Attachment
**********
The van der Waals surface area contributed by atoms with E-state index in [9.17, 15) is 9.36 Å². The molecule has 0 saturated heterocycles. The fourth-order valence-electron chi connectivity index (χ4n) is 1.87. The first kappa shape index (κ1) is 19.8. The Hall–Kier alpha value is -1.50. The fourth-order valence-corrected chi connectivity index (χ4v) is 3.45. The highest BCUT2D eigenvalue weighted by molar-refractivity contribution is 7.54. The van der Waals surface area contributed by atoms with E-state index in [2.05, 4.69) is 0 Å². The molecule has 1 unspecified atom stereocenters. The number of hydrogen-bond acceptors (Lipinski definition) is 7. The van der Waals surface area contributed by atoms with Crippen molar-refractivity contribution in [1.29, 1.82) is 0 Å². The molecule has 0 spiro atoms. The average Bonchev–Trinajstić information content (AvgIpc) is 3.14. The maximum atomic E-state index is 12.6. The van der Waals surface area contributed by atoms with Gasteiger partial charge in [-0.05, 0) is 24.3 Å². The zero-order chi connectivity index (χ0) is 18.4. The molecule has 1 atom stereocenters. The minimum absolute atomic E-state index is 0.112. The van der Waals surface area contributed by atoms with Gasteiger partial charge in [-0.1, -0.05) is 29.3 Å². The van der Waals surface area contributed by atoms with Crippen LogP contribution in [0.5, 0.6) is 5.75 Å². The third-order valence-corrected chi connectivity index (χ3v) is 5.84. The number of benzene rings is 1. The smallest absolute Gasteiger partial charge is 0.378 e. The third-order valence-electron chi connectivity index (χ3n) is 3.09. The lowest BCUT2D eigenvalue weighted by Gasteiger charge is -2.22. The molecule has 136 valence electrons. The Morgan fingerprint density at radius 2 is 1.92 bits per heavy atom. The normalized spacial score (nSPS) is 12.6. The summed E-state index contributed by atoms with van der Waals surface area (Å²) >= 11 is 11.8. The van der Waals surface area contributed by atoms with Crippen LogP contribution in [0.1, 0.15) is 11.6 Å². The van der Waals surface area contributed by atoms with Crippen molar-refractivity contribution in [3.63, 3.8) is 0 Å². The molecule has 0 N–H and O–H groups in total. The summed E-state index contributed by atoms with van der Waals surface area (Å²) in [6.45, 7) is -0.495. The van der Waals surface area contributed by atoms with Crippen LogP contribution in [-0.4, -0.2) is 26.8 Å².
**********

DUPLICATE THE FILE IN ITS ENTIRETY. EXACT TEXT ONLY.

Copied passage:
The van der Waals surface area contributed by atoms with E-state index in [9.17, 15) is 9.36 Å². The molecule has 0 saturated heterocycles. The fourth-order valence-electron chi connectivity index (χ4n) is 1.87. The first kappa shape index (κ1) is 19.8. The Hall–Kier alpha value is -1.50. The fourth-order valence-corrected chi connectivity index (χ4v) is 3.45. The highest BCUT2D eigenvalue weighted by molar-refractivity contribution is 7.54. The van der Waals surface area contributed by atoms with E-state index in [2.05, 4.69) is 0 Å². The molecule has 1 unspecified atom stereocenters. The number of hydrogen-bond acceptors (Lipinski definition) is 7. The van der Waals surface area contributed by atoms with Crippen molar-refractivity contribution in [1.29, 1.82) is 0 Å². The molecule has 0 spiro atoms. The average Bonchev–Trinajstić information content (AvgIpc) is 3.14. The maximum atomic E-state index is 12.6. The van der Waals surface area contributed by atoms with Gasteiger partial charge in [-0.05, 0) is 24.3 Å². The zero-order chi connectivity index (χ0) is 18.4. The molecule has 1 atom stereocenters. The minimum absolute atomic E-state index is 0.112. The van der Waals surface area contributed by atoms with Gasteiger partial charge in [-0.1, -0.05) is 29.3 Å². The van der Waals surface area contributed by atoms with Crippen LogP contribution in [0.5, 0.6) is 5.75 Å². The third-order valence-corrected chi connectivity index (χ3v) is 5.84. The number of benzene rings is 1. The smallest absolute Gasteiger partial charge is 0.378 e. The third-order valence-electron chi connectivity index (χ3n) is 3.09. The lowest BCUT2D eigenvalue weighted by Gasteiger charge is -2.22. The molecule has 136 valence electrons. The Morgan fingerprint density at radius 2 is 1.92 bits per heavy atom. The normalized spacial score (nSPS) is 12.6. The summed E-state index contributed by atoms with van der Waals surface area (Å²) >= 11 is 11.8. The van der Waals surface area contributed by atoms with Crippen LogP contribution in [0.1, 0.15) is 11.6 Å². The van der Waals surface area contributed by atoms with Crippen molar-refractivity contribution in [3.63, 3.8) is 0 Å². The molecule has 0 N–H and O–H groups in total. The summed E-state index contributed by atoms with van der Waals surface area (Å²) in [6.45, 7) is -0.495. The van der Waals surface area contributed by atoms with Crippen LogP contribution in [-0.4, -0.2) is 26.8 Å².